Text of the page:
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5 Financial Lessons to Learn


Americans seem to be notoriously bad at finances, and they know it. However, few seem to do anything to rectify the problem when all they need to do is learn a few simple lessons.

Americans seem to be notoriously bad at finances, and they know it. However, few seem to do anything to rectify the problem when all they need to do is learn a few simple lessons.

In the aftermath of the financial crisis, the need for personal finance education has never been greater, according to John Vento, president of the CPA firm John J. Vento, CPA, PC, and the CFP firm Comprehensive Wealth Management, Ltd.

“Part of the reason the 2008 financial crisis had such a widespread reach is that many Americans simply didn’t have the financial literacy to protect themselves in such a crisis,” Vento, author of Financial Independence (Getting to Point X): An Advisor’s Guide to Comprehensive Wealth Management, said in a statement. “They lacked the firm understanding of fundamental financial concepts and strategies and the ability to manage money responsibly.”

The lack of financial knowledge persists as young people look to parents, who do not have a strong understanding of financial matters, for guidance on money issues. The only way to break the cycle is to make financial literacy a focus in school, according Vento.

“I truly believe the most dangerous threat to our nation and its citizens is a lack of financial literacy,” Vento said. “Americans still struggle to make wise financial decisions because these concepts are not a focus in our education system. So when we reach adulthood, it’s either sink or swim—and too often we make bad financial decisions and suffer the consequences later in life.”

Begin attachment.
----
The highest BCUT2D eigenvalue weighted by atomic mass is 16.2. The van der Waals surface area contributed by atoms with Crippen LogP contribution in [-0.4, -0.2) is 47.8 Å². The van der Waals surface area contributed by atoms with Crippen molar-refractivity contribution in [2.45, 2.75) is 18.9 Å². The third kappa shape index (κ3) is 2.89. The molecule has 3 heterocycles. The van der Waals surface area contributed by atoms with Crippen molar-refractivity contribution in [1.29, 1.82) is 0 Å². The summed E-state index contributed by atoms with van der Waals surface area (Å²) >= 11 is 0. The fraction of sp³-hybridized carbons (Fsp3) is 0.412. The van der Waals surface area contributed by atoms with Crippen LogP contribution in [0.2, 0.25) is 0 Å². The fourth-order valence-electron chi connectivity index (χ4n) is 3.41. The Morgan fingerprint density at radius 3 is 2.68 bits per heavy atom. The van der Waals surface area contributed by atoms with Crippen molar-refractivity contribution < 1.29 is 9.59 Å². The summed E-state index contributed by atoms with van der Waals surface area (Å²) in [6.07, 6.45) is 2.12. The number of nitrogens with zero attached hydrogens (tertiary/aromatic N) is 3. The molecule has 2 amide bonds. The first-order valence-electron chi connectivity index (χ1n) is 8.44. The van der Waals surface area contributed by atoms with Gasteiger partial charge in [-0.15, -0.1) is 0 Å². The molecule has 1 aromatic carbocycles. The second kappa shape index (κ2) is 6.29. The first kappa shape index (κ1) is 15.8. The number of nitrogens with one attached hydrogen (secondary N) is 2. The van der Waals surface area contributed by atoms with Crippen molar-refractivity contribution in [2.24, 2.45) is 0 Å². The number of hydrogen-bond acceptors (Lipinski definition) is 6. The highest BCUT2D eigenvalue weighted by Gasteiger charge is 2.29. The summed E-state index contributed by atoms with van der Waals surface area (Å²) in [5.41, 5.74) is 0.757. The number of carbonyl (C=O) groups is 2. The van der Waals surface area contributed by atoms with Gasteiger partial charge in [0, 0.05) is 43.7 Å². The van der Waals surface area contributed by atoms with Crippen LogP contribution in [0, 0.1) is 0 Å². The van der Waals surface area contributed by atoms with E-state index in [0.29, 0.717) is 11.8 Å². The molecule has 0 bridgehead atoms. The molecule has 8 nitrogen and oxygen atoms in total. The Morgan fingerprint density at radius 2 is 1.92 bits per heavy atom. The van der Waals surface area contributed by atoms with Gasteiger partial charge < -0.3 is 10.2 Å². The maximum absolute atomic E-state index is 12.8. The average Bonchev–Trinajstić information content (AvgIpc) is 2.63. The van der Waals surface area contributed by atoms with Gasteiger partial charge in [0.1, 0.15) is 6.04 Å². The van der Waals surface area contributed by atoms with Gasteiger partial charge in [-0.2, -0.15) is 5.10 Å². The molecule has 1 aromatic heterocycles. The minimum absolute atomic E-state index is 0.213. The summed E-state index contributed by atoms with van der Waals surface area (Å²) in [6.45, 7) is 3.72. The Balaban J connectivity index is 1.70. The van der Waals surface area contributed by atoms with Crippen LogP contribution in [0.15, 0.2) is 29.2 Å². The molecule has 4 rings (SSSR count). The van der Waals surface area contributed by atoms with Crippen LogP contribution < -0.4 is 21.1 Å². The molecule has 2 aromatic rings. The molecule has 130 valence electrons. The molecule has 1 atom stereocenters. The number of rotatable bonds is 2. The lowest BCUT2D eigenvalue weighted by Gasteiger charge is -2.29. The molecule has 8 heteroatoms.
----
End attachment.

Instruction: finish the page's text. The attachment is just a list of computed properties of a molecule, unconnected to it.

Understand taxes

Taxes are the biggest expense a person pays in his or her life, and there are more taxes than you probably realize.

According to Vento, the average American family pays more than a third of its income in federal, state, and local income taxes. Beyond those, however, there are property taxes, excise taxes, sales taxes, and more to consider.

“Most people do need help from professional tax advisors to benefit from tax strategies; however, you should have enough basic knowledge about taxes and the tax system to ask the right questions and find the appropriate help to suit your own unique financial and tax needs,” Vento said.

Careful tax preparation and planning can reduce your personal tax burden and prevent you from paying more than is absolutely required. America’s tax laws are incredibly complicated, but even just a basic understanding of the tax system is useful.

Manage debt

Debt shouldn’t be as scary as most people make it out to be. Understanding the difference between good debt and bad debt is important for people to become financially independent.

Although it’s a strange idea for some, good debt is money borrowed that, in the long term, will help amass wealth—think student loans and mortgages. Bad debt is money borrowed for nonessential expenditures—for instance, your credit card.